Bob D

Thread: Railway sign
06/05/2019 21:16:04

Georgineer,

I'm sure you are right. Choose your style from any of dozens of online sites.One site refers to it as a Repro!

Bob D

s&d.jpg

Thread: Dialect expressions
14/04/2019 10:51:50

Thanks Neil,

That got me right to the doorstep!

Bob D

13/04/2019 20:38:30

Timping and Spelching.
Timping is done with a toffee hammer whereas Spelching is to clout it with nowt smaller than a sledge.

Clangers were chucked on a shawd ruck. (Shawd derived from shards -of glass, Ruck as in heap, perhaps some link to Rugby football?

Banks are for going up, but only in and around the Potteries and North Staffs apparently. elseweir they are "robdogs" and not to be trusted with a "tanner" (6 old pence)

Bob D

Thread: Year of Engineering
16/12/2018 21:10:31

The normally superbly rich English language let us down when it, perhaps inadvertently, associated the title "Engineer" with the motors of Ford, Watt, Bentley et al. by spelling it with an E rather than an I and in so doing destroying the Latin link to ingenuity from whence it was derived. The French and many other continental languages retain the I spelling and this helps in establishing a sensible hierarchy of job titles as gleaned from a Google search

French translation of 'engineer'

engineer

[ˌɛndʒɪˈnɪəʳ ]

noun

1. (with degree in engineering) ingénieur mf

He’s an engineer. Il est ingénieur.

2. (Britain) (= repairman) réparateur/trice m/f

3. (US) mécanicien/ienne m/f

4. (= skilled worker)

mechanical engineer ingénieur m/f mécanicien(ne)
central heating engineer chauffagiste mf
telephone engineer technicien(ne) m/f des télécommunications

Bob D

Thread: Master surface plate for scraping in a cast plate?
06/12/2018 22:32:53

Talking sag of beams and the like I recall in the "Standards Room" they kept a cast iron beam that was bellied on the underside, It rested on Airy points (or very near) and was designed to even out stresses and get deflection to a minimum.

I see one of them still in the ITP group range of surface plates

Bob D

surfaceplate.jpg

Thread: Bench grinder improvement mod.
07/10/2018 20:48:18

No mention has been made so far about the need for both flanges to be similarly recessed away from the bore so as to put even clamping forces on the wheel. There are some clear illustrations in a HSE handbook on the subject that's free to download at (http://www.hse.gov.uk/pUbns/priced/hsg17.pdf).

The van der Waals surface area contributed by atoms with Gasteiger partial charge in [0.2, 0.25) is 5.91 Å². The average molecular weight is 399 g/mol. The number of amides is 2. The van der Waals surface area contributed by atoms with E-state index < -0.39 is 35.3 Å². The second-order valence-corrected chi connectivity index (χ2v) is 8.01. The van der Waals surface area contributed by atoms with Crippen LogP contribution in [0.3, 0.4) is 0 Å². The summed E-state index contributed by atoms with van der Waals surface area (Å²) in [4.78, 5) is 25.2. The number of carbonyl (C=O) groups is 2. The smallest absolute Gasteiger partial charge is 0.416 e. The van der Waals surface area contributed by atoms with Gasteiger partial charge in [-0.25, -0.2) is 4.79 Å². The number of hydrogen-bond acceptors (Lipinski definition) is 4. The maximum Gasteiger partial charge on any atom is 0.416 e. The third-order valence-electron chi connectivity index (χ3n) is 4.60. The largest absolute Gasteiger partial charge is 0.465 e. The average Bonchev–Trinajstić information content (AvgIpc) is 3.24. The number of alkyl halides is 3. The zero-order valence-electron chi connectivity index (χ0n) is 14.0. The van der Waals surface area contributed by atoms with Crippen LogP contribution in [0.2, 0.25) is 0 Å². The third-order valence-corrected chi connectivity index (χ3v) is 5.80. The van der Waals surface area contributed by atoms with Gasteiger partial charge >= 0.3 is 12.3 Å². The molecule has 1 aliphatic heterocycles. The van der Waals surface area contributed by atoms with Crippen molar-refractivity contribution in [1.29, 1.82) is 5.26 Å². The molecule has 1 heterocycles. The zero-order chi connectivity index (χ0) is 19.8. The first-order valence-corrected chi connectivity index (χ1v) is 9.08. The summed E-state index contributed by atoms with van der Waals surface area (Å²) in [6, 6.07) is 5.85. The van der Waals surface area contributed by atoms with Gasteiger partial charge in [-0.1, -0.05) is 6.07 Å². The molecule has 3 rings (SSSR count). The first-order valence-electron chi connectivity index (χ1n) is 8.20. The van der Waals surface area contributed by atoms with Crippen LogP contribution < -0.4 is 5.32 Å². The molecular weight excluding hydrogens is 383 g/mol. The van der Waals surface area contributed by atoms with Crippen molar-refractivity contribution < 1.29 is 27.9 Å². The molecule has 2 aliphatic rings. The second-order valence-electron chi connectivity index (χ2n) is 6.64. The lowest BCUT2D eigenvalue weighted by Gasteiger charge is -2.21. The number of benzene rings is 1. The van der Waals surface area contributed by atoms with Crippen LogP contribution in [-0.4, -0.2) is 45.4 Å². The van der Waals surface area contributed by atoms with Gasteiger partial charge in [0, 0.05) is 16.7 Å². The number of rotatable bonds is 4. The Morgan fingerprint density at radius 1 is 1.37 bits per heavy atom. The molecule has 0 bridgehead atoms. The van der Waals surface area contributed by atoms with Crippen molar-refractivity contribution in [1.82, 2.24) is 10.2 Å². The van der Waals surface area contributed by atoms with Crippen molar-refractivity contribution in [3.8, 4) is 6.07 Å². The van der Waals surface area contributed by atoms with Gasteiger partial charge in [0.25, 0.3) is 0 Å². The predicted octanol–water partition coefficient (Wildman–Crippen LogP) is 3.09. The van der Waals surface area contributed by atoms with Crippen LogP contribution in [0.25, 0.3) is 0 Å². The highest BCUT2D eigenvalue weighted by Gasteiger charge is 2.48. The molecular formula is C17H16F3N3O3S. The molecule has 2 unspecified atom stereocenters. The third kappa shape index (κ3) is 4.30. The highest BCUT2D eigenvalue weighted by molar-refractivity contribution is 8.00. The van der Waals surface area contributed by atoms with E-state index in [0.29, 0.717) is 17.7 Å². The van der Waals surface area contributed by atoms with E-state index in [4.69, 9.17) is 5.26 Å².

I particularly note that if you have over a 500W motor the inner driving flange should be keyed or otherwise fixed to the drive spindle.

Bob D

Thread: Metric threads on an ML7
21/08/2018 16:20:41

David,
You are probably looking at 0 BA 6x1mm. Same pitch and dia as M6 but thread form slightly different, but for many applications you could mix and match without problem.

Bob D

Thread: Zeus book download
28/07/2018 16:05:40

Otley,

A perfectly legit download of useful drill,tapping,milling etc is available from Presto Drills Sheffield.
Go to the web site and look at the bottom of their download list for Presto Councellor. It used to be available as a booklet but now seems to be print your own and laminate if you want a workshop copy. Almost as good as Zeus!!

Bob D

Thread: Homemade Grinder Advice
18/07/2018 17:44:54

James,

Your sketch shows no detail of how you intend to fix the inner flange to the silver steel shaft and this is one of the most important points in mounting grinding wheels. A pinch screw on the inner flange is not adequate. The flange will tend to run out of true and the prospect of it coming undone is unthinkable!! Adhesive fixing is equally unacceptable.
There is plenty of online data and regulations regarding mounting grinding wheels. Have a look at those before making something that can be lethal.

Regards Bob D

Thread: A workholding question
17/07/2018 00:05:11

You could make life easier if you had a through hole in the bush, with countersink if required (c/sink tool will follow the hole on the second side and then machine the cones on the two pivot screws. They don't rotate in use so it all runs true

Regards Bob D

Thread: Can you guess what's happening?
23/06/2018 23:32:42

Ian,

Have you tried putting the DTI stylus on the top of the 22mm bar in the chuck/collet. (12 o'clock position ) and then traversing both the saddle and the compound slide in turn along the bar. This would confirm that the main bed was true to the lathe spindle and that your compound slide is running "level". A sloping slideway is far easier to spot with a DTI reading on the top of test.bar.

Bob D

Thread: PID Controller - MEW 269 - wrong connector
16/06/2018 12:15:42

A very timely article for me as I'm just upgrading the control of an enameling kiln.
I bought much the same gear but as a kit, which came complete with a heatsink for the SSR. That raised the question of how much heat is being dissipated by the SSR. Reference to the web soon indicated that it was typically 1.5 watts per amp of current through the device so your 2Kw kettle sends about 15w out of the SSR.
I think that is a bit too much for a sealed plastic box to withstand for longer periods such as with kilns etc.
There is no mention of a heatsink in the article so am I being over cautious mounting mine with heatsink in a ventilated steel enclosure?

Bob D